What Distance To Zero Your Ruger 10/22:

We all know that bullets do not travel in a straight line with relation to the earth. If it were possible to fire a rifle from a perfect level attitude the bullet would start falling the moment that it left the barrel. In order to get the farthest range out of the rifle we set up the sites so that the bullet will fly in a parabolic arch (like throwing a football). bullet-trajectory-600x361Note that on its parabolic flight the bullet will cross the point-of-aim two times. Once on the way up, and once on its way back down. This means that two times during the bullet’s flight the point-of-aim and point-of-impact are the same (bullet hits where you are aiming). It will hit above or below your aiming point at other distances.

For shooting at varying distances you will have to aim high (“holdover”) or low (“holdunder”) to compensate for the bullet’s parabolic flight in order to put the bullet exactly where you want it. This means that you will have to practice enough at various distances to learn how much holdover you will need (this information is called your “dope”). Long range rifle shooter create range cards with the rifle’s dope recorded so that they can reference it and know how much to holdover at various distances.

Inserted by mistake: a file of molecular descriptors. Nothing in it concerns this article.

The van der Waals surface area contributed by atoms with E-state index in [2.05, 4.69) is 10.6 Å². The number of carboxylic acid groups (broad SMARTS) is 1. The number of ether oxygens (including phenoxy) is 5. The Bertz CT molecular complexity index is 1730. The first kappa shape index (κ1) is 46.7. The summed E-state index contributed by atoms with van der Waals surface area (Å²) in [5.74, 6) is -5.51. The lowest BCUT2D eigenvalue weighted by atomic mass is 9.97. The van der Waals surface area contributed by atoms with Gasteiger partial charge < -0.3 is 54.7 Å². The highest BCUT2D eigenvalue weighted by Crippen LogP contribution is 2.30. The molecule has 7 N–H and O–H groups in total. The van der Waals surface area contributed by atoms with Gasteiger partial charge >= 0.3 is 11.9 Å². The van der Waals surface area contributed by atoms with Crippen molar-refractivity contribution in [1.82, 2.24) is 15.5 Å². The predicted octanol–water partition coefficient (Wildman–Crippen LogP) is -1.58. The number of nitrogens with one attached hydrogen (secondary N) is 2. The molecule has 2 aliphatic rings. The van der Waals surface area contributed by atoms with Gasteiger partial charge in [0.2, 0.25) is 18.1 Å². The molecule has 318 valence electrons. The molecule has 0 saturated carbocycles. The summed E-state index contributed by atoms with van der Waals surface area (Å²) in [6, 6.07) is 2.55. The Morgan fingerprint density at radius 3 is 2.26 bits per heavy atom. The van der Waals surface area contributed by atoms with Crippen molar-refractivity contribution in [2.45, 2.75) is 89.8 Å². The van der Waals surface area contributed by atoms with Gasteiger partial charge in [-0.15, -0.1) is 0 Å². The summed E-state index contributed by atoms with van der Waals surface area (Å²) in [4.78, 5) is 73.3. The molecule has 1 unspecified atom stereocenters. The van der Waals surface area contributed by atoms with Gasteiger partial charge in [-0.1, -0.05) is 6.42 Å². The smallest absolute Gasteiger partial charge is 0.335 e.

Like any firearm, you can zero your .22LR rifle to any distance you like. The distance that you choose to zero your rifle will determine how high or how flat of an arch the bullet flies. In order to minimize the necessary holdover efforts you will want to zero the rifle at a distance that will give your bullet the flattest trajectory. Zeroed at the right distance you be able to simply aim the rifle at your target and hit with a minimum of variation out to a given distance.

Note that the height of the sights, cross-hairs, or reticle above the bore of the rifle will affect the what distance that you should zero your rifle to achieve the flattest trajectory. If you are using a scope mounted 2″ above the bore, the best zero distance for the flattest trajectory is going to be different that using the factory iron sights that sit .6″ above the center of the bore. Also, you will get different performance from different brands of ammunition and different weights of bullets.